Marinol vs Medical Marijuana
Posted by Marijuana Doctors on 11/28/2010 in Medical Marijuana
Many patients have heard of the “pill form of marijuana” – Marinol – but many are unsure of exactly what this prescription drug is. Marinol, also called dronabinol, is an FDA-approved synthetic form of delta-9-tetrahydrocannabinol (THC) that is often marketed as a legal pharmaceutical alternative to natural cannabis—But it’s actually quite different.
Marinol is used to treat nausea and vomiting caused by chemotherapy in people who have already taken other medications to treat this type of nausea and vomiting without good results. Dronabinol is also used to treat loss of appetite and weight loss in people who have acquired immunodeficiency syndrome (AIDS). However, most patients prefer natural cannabis over Marinol, and for several reasons.
First of all, Marinol lacks many of the active components of medical marijuana. The cannabis plant contains 66 cannabinoids that have healing properties, including cannabidiol (CBD) (which has sedative, analgesic and antibiotic properties, and appears to heighten the depressant effects and moderate the euphoric effects) and cannabigerol (CBG) (which may reduce intraocular pressure and contribute to marijuana’s antibiotic properties).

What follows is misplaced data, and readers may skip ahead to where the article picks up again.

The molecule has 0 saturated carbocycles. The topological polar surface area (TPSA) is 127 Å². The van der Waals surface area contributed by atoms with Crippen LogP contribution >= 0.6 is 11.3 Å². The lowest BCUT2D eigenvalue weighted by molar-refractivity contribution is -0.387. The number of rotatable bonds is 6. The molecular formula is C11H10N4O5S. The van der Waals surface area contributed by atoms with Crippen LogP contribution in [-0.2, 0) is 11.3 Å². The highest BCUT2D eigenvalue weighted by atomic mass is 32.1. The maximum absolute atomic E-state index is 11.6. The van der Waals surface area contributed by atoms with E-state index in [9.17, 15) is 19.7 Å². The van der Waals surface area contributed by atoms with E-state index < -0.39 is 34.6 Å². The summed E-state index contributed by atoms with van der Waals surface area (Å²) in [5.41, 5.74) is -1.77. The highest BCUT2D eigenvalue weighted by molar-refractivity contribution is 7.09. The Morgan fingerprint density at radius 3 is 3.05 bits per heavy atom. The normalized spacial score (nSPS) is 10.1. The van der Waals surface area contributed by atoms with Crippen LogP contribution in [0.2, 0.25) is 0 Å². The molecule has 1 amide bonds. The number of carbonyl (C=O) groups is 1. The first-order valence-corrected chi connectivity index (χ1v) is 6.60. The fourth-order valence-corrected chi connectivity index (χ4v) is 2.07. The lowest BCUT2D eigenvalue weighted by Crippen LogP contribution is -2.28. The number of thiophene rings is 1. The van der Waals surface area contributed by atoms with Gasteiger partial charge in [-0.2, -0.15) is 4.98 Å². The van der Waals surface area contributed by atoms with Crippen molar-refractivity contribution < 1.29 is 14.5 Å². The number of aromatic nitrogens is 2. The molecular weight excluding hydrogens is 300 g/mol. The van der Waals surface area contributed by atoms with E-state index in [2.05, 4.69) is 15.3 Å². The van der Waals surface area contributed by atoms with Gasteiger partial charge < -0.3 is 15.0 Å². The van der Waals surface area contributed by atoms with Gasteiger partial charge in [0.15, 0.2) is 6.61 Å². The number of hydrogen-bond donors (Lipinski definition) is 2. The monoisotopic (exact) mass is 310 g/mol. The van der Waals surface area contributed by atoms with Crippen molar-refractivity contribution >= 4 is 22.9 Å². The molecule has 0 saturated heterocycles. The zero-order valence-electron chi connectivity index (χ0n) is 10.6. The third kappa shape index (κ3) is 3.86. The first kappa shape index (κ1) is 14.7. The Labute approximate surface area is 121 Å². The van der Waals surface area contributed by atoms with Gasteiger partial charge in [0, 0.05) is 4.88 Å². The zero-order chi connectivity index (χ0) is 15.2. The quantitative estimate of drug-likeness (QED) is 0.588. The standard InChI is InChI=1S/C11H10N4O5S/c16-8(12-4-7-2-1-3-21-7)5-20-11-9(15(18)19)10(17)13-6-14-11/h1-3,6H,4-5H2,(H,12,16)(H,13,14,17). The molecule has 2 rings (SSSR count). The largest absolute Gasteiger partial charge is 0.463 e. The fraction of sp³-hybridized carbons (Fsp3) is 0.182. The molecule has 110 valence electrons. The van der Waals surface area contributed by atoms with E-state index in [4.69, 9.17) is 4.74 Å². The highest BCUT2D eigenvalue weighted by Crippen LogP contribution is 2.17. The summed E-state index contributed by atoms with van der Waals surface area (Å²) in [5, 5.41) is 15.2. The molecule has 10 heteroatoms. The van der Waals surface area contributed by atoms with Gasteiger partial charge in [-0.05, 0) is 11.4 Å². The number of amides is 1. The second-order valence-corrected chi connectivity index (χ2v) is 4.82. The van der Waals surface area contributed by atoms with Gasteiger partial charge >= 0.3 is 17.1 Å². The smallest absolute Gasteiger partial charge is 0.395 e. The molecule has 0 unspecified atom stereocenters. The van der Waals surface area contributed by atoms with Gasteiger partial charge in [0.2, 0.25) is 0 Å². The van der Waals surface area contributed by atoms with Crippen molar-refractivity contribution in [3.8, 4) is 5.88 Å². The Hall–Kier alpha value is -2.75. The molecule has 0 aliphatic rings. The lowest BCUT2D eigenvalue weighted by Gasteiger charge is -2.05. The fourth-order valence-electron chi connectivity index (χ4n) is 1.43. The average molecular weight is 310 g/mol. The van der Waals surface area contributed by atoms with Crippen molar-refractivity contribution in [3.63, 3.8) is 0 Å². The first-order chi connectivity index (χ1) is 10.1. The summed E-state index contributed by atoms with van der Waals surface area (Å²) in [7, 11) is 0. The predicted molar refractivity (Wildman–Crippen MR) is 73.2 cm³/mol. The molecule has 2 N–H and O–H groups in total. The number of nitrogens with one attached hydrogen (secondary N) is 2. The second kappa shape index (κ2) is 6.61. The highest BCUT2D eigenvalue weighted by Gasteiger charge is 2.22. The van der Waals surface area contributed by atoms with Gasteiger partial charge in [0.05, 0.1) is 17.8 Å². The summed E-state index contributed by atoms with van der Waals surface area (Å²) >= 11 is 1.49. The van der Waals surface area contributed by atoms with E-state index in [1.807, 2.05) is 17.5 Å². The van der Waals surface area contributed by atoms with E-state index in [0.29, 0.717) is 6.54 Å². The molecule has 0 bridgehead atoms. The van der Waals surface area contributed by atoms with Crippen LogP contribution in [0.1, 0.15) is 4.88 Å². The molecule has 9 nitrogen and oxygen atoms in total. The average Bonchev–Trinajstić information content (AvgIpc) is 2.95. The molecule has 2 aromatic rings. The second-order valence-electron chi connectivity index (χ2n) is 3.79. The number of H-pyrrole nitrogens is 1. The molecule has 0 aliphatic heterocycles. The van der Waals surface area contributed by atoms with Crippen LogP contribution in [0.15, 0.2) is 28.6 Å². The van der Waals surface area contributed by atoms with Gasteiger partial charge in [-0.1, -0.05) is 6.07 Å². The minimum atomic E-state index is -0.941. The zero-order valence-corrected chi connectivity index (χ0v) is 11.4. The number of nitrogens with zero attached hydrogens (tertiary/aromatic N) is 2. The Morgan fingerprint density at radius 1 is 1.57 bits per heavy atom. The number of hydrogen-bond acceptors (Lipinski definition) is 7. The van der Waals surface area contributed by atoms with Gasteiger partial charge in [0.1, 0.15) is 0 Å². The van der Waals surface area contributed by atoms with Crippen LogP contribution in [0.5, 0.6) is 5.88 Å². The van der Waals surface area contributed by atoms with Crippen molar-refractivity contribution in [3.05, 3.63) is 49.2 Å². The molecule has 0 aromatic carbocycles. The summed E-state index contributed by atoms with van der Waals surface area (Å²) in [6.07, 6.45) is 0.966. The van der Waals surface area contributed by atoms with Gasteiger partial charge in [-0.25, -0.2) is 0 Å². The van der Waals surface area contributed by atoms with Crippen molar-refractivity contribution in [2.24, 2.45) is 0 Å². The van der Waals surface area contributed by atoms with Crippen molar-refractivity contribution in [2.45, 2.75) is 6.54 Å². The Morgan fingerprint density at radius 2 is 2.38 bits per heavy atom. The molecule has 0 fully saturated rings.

Secondly, Marinol is much more psychoactive that the natural cannabis plant. Patients taking Marinol typically report that the psychoactive effects are far greater than those of natural cannabis. Furthermore, Marinol has much more adverse side effects than natural cannabis. These side effects include the feeling of being “high,” drowsiness, dizziness, confusion, anxiety, changes in mood, muddled thinking, perceptual difficulties, coordination impairment, irritability and depression.
And finally, Marinol just doesn’t work with all patients. It’s been reported that Marinol in general provides only limited relief to select patients, especially in comparison with natural cannabis. Marinol is effective with some patients; however, it isn’t always a viable alternative to medical marijuana. When states prohibit the possession and use of natural medical marijuana, seriously ill patients are unnecessarily restricted to a synthetic and often sub-par substitute.